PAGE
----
Songs for Sick Buildings is an anthology of field recordings of people singing in public to buildings and landmarks that in some way are in need of healing. Some of these places are old and neglected, others haunted by troubled histories or troubling residents. Each person or group who offered to perform this healing act chose their song and their location.
For residents of cities, the fabric of our everyday lives is formed by the architecture that surrounds us. How can we move beyond alienation and isolation and see the City as a place alive with history and presence. Songs for Sick Buildings is not only an invitation to these artists to reclaim their public space with the power of their voices, but to everyone, everywhere.
For many no place offered (or remains to offer) a more harmonious education in the DIY ethic than the House Show – a quasi-legal musical event that happens in basements, backyards and living rooms all over North America, organized by a loose and evolving networks of artists, musicians, students, anarchists and music fans. A perfectly haphazard scenario, the house show, as a platform altered, built-up, constructed and deconstruct over and over again by countless persons, offers a glimpse into the myriad ways in which one might live their life and (co)create a culture. In full, the House Show is not just a place to be entertained, but a locus to discover a whole range of life-ways, social politics and collective practices and skills. The House Show is a School House, a site of learning and exchange of ideas no less so than any other.
As a series of events, discussions, and documents House Shows as School House (HSaSH) acts as a means to intentionally open up a conversation about what and how we learn in this discrete environment of Punk/DIY culture. Through documentation of house shows, collaboration with local communities and public conversations around these activities House Show as Schoolhouse encourages a continuing opening up as to how we can create radical and authentic spaces of education, as well as discuss a history and its continuing effects… by means of D.I.O. (Doing It Ourselves!).
HSaSH was a collaboration with Minneapolis/St.Paul based musicians and artists that included events in a variety of homes, quasi-legal art spaces and even a full fledged parade. It was coordinated in concert with Red76’s second Surplus Seminar at the Walker Arts Center.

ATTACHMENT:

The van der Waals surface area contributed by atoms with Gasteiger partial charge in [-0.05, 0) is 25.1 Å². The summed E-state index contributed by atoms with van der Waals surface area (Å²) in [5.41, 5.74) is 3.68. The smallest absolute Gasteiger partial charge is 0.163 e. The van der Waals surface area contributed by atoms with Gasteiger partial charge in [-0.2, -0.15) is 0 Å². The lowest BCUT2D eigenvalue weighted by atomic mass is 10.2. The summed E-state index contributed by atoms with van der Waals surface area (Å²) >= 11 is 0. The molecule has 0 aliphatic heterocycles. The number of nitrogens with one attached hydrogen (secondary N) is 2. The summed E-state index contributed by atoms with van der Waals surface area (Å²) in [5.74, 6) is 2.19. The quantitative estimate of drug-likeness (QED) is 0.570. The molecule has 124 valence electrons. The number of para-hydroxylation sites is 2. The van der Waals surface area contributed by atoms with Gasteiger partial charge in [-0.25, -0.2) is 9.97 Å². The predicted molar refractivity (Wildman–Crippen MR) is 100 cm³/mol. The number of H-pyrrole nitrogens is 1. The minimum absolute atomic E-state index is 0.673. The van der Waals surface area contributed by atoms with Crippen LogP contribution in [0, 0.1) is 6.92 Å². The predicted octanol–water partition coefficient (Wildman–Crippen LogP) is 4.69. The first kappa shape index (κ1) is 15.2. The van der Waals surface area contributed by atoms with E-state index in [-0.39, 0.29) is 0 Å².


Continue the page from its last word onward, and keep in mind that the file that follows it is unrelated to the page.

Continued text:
The question of what a contemporary Alan Lomax would do were he dropped within the turn of the century milieu of Portland’s independent music community prompted this collection of recordings. Gabriel Saloman visited a variety of musicians and recorded intimate concerts for one on their porches, in their kitchens and bedrooms. All of the musicians were invited to consider their ideas of the word “Free” in the context of their music. The results range from stark and vivid improvisations to heart felt songs and riotous sing-a-longs. A limited edition cd was released and distributed by Red76.
Free States is an investigation into the fractal nature of identity and governance that exists within and beyond our generalized and official view of “Nationhood” in North America. Removing existing lines of demarcation from maps and atlases, we can begin to create a new map that reflects existing and historical autonomies, ruptures and dislocations from the hegemonic republics that dominate this landscape. Communes, Prisons, Reservations, Micro-nations, Religious Colonies, Occupations, Proposed Secessions, Capitalist Utopias and Wilderness are among the diverse features of what slowly constitutes a new map.
In 2009 ASDF- invited me to participate in a group show called S.A.S.E. In their own words, this was the project:S.A.S.E. uses the idea of the self addressed stamped envelope as its foundation (a method of distribution within the postal mail system that is always initiated by the one who wants to receive the information). This method of distribution was (futilely) translated into a digital communication system, e-mail. Eleven people were asked to organize an exhibition of images that would be contained within the space of an e-mail. Ten e-mail exhibitions were created (each includes a selection of images, a statement, and a works list). All the images were found online – either from web-sites or in e-mails. To receive the e-mail exhibition one would initiate the process by sending a request e-mail. The exhibition e-mail would then be sent to the requester. My contribution was a historical look at the various histories of Sovereignty and Nationhood (successful or otherwise) which have developed into our contemporary context of Tea Parties and calls for Secession. Following S.A.S.E. Miscalled a Republic was archived on a webpage. Links: ASDF- | S.A.S.E. | Miscalled A Republic webpage